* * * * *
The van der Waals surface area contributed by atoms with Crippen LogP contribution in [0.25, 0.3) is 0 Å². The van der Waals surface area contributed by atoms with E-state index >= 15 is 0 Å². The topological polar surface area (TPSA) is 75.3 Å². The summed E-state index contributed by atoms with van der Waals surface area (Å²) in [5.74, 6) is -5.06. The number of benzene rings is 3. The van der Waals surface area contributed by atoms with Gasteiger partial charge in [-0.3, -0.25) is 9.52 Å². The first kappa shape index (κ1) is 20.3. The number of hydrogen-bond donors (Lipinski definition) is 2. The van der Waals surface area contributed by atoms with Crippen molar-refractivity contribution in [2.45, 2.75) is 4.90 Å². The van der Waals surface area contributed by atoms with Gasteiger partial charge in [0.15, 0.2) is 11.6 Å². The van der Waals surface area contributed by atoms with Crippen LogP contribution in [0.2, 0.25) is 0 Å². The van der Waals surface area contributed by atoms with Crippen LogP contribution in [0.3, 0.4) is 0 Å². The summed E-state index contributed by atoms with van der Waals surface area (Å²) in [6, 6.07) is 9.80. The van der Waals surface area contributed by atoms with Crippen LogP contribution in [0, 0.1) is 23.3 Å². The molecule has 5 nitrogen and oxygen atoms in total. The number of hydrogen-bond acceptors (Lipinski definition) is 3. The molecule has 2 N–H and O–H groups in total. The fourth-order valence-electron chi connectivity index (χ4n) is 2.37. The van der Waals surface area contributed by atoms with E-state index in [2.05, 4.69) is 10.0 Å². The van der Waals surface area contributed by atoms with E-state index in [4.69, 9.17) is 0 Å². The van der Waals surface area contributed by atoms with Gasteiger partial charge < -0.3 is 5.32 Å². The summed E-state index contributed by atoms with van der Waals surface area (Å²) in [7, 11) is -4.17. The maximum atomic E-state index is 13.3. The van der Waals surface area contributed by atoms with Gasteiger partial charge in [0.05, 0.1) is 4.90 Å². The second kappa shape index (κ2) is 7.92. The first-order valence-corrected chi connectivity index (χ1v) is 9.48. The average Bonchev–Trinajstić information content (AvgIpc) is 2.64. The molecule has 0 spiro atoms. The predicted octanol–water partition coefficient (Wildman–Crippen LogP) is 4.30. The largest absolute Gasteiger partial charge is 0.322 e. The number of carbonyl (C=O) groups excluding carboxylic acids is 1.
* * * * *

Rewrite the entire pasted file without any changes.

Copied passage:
The van der Waals surface area contributed by atoms with Crippen LogP contribution in [0.25, 0.3) is 0 Å². The van der Waals surface area contributed by atoms with E-state index >= 15 is 0 Å². The topological polar surface area (TPSA) is 75.3 Å². The summed E-state index contributed by atoms with van der Waals surface area (Å²) in [5.74, 6) is -5.06. The number of benzene rings is 3. The van der Waals surface area contributed by atoms with Gasteiger partial charge in [-0.3, -0.25) is 9.52 Å². The first kappa shape index (κ1) is 20.3. The number of hydrogen-bond donors (Lipinski definition) is 2. The van der Waals surface area contributed by atoms with Crippen molar-refractivity contribution in [2.45, 2.75) is 4.90 Å². The van der Waals surface area contributed by atoms with Gasteiger partial charge in [0.15, 0.2) is 11.6 Å². The van der Waals surface area contributed by atoms with Crippen LogP contribution in [0.2, 0.25) is 0 Å². The van der Waals surface area contributed by atoms with Crippen LogP contribution in [0.3, 0.4) is 0 Å². The summed E-state index contributed by atoms with van der Waals surface area (Å²) in [6, 6.07) is 9.80. The van der Waals surface area contributed by atoms with Crippen LogP contribution in [0, 0.1) is 23.3 Å². The molecule has 5 nitrogen and oxygen atoms in total. The number of hydrogen-bond acceptors (Lipinski definition) is 3. The molecule has 2 N–H and O–H groups in total. The fourth-order valence-electron chi connectivity index (χ4n) is 2.37. The van der Waals surface area contributed by atoms with E-state index in [2.05, 4.69) is 10.0 Å². The van der Waals surface area contributed by atoms with E-state index in [4.69, 9.17) is 0 Å². The van der Waals surface area contributed by atoms with Gasteiger partial charge < -0.3 is 5.32 Å². The summed E-state index contributed by atoms with van der Waals surface area (Å²) in [7, 11) is -4.17. The maximum atomic E-state index is 13.3. The van der Waals surface area contributed by atoms with Gasteiger partial charge in [0.05, 0.1) is 4.90 Å². The second kappa shape index (κ2) is 7.92. The first-order valence-corrected chi connectivity index (χ1v) is 9.48. The average Bonchev–Trinajstić information content (AvgIpc) is 2.64. The molecule has 0 spiro atoms. The predicted octanol–water partition coefficient (Wildman–Crippen LogP) is 4.30. The largest absolute Gasteiger partial charge is 0.322 e. The number of carbonyl (C=O) groups excluding carboxylic acids is 1.